Melissa Roxas Testifies in Congress: ‘I Will Not Tire to Tell the Truth’

Below is the opening statement made by Filipino-American activist Melissa Roxas during a hearing by the House committee on human rights on her allegations of abduction and torture in the hands of the Philippine military.

Good morning, honorable members of the House of Representatives, friends and human rights advocates.

I am Melissa Roxas. Thank you for allowing me to come here today to tell you of my ordeal, which is also a story of many other Filipinos who were abducted and tortured by the military.

I am a member of Habi Arts, a Filipino cultural organization based in Los Angeles. I am also a member of the Bagong Alyansang Makabayan – USA.

I came to the Philippines to learn more about my roots and heritage, to know more about the plight of the impoverished Filipino people and to conduct research for my writing projects. I volunteered with Bayan in the Philippines because I feel that I can achieve my objectives more meaningfully through Bayan’s work with the communities both in the urban and rural areas. To this end, I thought I can put to better use my background on community health.

Melissa Roxas testifies in Congress. (Photo by Vince Borneo)

I am a writer and a poet. I am also an activist.

I have reason to believe that the Philippine military were the ones who took me and my companions, Juanito Carabeo and John Edward Jandoc, against our will on May 19. I have reason to believe that the military were the ones who handcuffed, blindfolded, beat me up, suffocated me and denied me of my rights. I have reason to believe that I was brought to a military camp for interrogation.

For six days in captivity, my captors tried to force me to admit that I’m a member of the New People’s Army, accused me of being a member of the NPA and told me that it was “people like me” who are the ones who are making it difficult for the government.

Although I repeatedly invoked my right to see a lawyer, my abductors told me that I will not be able to see a lawyer and instead threatened that they can do all they wanted to do with me because they “got me clean.” They threatened me with death and accused me of so many things, especially that of being a member of the NPA. Because of the fear of more pain and I thought that dying came so slow, I told myself to just play along with whatever they tell me I am guilty of and to be back to the fold of the law, as what Dex told me their mission was.

Surprisingly, on May 25, I was released by my captors near my family’s house and instructed me to keep in touch with them; that they hope I do not harbor any ill-feelings against them because the ones who tortured me are from the “special operations group” and not from their group. I was so terrified and traumatized by this harrowing experience that as soon as I can get a flight to the US, I had to leave to reunite with my family. Although still very much afraid for my life and safety, I had to come back to testify before the Court of Appeals and other investigative bodies to obtain justice and tell the public what happened to me so that people would know and they will not allow this to happen to anyone again.

Now, other people are accusing me of being an NPA, forcing me to admit that I’m an NPA and insisting that I was abducted and tortured by the NPA.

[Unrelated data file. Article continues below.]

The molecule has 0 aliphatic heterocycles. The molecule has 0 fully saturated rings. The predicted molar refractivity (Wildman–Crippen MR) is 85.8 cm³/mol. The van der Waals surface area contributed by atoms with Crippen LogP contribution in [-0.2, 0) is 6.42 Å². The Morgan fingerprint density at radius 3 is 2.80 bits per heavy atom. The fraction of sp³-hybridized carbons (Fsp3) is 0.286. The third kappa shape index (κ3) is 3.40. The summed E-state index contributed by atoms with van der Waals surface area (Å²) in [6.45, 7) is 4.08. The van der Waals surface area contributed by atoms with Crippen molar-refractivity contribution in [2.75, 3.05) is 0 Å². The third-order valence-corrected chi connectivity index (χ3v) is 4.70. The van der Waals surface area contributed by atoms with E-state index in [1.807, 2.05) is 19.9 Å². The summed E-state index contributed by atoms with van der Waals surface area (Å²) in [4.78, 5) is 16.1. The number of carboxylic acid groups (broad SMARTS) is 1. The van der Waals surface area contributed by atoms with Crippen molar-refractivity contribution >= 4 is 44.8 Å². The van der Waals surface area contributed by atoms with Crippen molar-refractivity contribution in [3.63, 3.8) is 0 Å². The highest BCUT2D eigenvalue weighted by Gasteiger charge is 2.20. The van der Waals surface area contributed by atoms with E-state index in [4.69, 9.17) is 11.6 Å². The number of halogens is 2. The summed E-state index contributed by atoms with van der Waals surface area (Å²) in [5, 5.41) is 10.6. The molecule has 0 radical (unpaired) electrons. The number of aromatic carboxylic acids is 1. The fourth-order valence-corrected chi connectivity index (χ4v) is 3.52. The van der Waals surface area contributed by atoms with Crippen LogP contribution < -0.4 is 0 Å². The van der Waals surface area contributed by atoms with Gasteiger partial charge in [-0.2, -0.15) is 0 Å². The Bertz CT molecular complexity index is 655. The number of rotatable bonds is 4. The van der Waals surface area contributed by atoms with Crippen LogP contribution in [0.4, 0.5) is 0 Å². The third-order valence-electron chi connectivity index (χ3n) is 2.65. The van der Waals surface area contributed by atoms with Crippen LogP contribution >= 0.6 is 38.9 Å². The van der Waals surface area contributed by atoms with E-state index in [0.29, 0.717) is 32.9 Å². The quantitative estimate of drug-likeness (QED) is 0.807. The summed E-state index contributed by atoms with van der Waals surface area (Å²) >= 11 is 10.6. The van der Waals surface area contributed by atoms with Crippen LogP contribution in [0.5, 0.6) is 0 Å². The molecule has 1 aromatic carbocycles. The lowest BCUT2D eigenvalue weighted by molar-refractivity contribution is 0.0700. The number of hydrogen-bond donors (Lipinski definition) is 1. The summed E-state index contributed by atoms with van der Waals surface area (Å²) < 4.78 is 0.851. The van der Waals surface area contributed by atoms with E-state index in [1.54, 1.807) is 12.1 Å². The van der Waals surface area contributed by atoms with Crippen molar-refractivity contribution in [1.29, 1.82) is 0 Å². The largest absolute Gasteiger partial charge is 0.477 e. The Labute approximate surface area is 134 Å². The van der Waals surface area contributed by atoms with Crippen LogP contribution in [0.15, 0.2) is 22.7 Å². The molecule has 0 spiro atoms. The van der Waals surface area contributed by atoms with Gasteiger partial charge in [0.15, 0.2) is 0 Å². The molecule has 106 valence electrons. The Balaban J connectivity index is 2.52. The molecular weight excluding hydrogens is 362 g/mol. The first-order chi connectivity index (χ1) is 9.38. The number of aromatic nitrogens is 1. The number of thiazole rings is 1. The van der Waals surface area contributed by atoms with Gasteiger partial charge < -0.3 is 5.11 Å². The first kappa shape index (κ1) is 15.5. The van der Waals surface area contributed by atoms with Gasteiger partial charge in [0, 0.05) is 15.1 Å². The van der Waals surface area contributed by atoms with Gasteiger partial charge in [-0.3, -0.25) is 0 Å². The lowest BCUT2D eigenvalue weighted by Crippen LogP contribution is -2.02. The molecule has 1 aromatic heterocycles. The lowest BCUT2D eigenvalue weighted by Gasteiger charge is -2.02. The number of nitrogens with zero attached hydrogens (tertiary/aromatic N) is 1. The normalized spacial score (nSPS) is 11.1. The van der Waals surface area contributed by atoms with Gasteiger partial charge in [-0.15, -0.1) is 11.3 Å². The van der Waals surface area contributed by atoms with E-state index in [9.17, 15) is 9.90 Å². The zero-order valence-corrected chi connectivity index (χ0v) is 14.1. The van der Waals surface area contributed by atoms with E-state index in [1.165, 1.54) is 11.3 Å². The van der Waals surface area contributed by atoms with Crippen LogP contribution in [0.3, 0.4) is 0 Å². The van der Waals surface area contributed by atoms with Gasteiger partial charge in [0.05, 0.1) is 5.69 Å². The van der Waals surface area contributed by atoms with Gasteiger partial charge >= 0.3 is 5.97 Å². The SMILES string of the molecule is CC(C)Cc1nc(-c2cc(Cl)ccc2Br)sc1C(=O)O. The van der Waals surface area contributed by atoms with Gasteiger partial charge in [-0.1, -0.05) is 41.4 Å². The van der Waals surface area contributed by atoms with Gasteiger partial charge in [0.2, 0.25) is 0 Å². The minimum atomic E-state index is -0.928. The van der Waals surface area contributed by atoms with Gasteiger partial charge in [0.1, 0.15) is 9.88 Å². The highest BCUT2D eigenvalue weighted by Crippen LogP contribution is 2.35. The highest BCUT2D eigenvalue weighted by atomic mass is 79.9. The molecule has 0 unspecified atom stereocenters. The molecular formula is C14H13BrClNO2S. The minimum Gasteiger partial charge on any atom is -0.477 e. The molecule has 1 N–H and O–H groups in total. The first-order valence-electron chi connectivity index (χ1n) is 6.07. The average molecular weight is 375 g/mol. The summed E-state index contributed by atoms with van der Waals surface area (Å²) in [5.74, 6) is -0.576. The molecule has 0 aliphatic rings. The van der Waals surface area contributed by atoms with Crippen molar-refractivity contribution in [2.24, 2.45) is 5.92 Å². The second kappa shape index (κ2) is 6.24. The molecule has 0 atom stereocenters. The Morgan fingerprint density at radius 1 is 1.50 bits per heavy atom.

I reiterate, I am an activist. I am not a member of the NPA.

And I have reason to believe that the Philippine military were the ones who abducted and tortured me, and held me captive for 6 days. I do not like to dignify the allegations being hurled at me now as they only echo what my abductors have been forcing me to admit during my interrogation and illegal, incommunicado detention. I have filed a petition for the writ of habeas data. I am asking the Supreme Court that all records pertaining to me including videos and photos, false and true, should be expunged and destroyed as they violate my right to privacy. I insist on that.

I can no longer count how many times I have narrated the incident and my ordeal. But I will not tire to tell the truth about what happened for I seek justice, not only for myself, but for others who have gone through the same. I seek justice, not only for what they did to me, but for other victims of human rights violations.

There are still families looking for their loved ones, and many more still missing. I hope that this august body will also look into the cases of those others still missing and those who have been killed. Thank you very much. (

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5 Comments - Write a Comment

  1. I am for Melissa all the way. She is a woman like my sister, who died from injustice. I too am a victim of human rights abuse, and I will add my voice to the condemnation of this cancer in our democratic society.


  2. The case is not about if she's the woman in the video or not. The case is about her abduction in central luzon near Fort Magsaysay. The Law does not tolerate abductions and torture. Even if she's an NPA, the Law does not allow such ill treatment.

  3. She is lying through her teeth. If the CHR people are still not convinced that the woman in the video is Melissa Roxas, they are either naive or stupid. Kailangan pa bang patunayan sa korte yan? They immeduate

    While the issue here is the alleged torture, it makes her allegations dubious in the light of the flasehood she committed.

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